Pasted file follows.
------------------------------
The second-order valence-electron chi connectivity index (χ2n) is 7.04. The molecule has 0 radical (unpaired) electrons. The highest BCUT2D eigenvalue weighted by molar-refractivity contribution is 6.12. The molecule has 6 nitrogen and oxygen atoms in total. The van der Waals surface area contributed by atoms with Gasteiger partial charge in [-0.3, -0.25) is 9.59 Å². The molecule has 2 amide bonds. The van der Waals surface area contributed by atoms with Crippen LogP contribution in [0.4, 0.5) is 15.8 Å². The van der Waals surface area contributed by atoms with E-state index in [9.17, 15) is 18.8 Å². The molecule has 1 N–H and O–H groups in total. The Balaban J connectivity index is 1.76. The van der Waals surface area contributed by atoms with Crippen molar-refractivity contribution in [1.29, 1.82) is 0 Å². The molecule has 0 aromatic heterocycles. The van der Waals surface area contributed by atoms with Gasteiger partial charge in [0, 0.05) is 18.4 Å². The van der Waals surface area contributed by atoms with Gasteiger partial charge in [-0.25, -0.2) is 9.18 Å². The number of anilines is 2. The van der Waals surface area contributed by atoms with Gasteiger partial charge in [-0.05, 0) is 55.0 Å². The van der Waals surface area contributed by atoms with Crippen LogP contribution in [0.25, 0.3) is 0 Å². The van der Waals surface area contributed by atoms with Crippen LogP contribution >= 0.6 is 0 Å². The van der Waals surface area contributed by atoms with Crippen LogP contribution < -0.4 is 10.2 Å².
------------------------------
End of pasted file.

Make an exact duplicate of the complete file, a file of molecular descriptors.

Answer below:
The second-order valence-electron chi connectivity index (χ2n) is 7.04. The molecule has 0 radical (unpaired) electrons. The highest BCUT2D eigenvalue weighted by molar-refractivity contribution is 6.12. The molecule has 6 nitrogen and oxygen atoms in total. The van der Waals surface area contributed by atoms with Gasteiger partial charge in [-0.3, -0.25) is 9.59 Å². The molecule has 2 amide bonds. The van der Waals surface area contributed by atoms with Crippen LogP contribution in [0.4, 0.5) is 15.8 Å². The van der Waals surface area contributed by atoms with E-state index in [9.17, 15) is 18.8 Å². The molecule has 1 N–H and O–H groups in total. The Balaban J connectivity index is 1.76. The van der Waals surface area contributed by atoms with Crippen molar-refractivity contribution in [1.29, 1.82) is 0 Å². The molecule has 0 aromatic heterocycles. The van der Waals surface area contributed by atoms with Gasteiger partial charge in [0, 0.05) is 18.4 Å². The van der Waals surface area contributed by atoms with Gasteiger partial charge in [-0.25, -0.2) is 9.18 Å². The number of anilines is 2. The van der Waals surface area contributed by atoms with Gasteiger partial charge in [-0.05, 0) is 55.0 Å². The van der Waals surface area contributed by atoms with Crippen LogP contribution in [0.25, 0.3) is 0 Å². The van der Waals surface area contributed by atoms with Crippen LogP contribution >= 0.6 is 0 Å². The van der Waals surface area contributed by atoms with Crippen LogP contribution < -0.4 is 10.2 Å².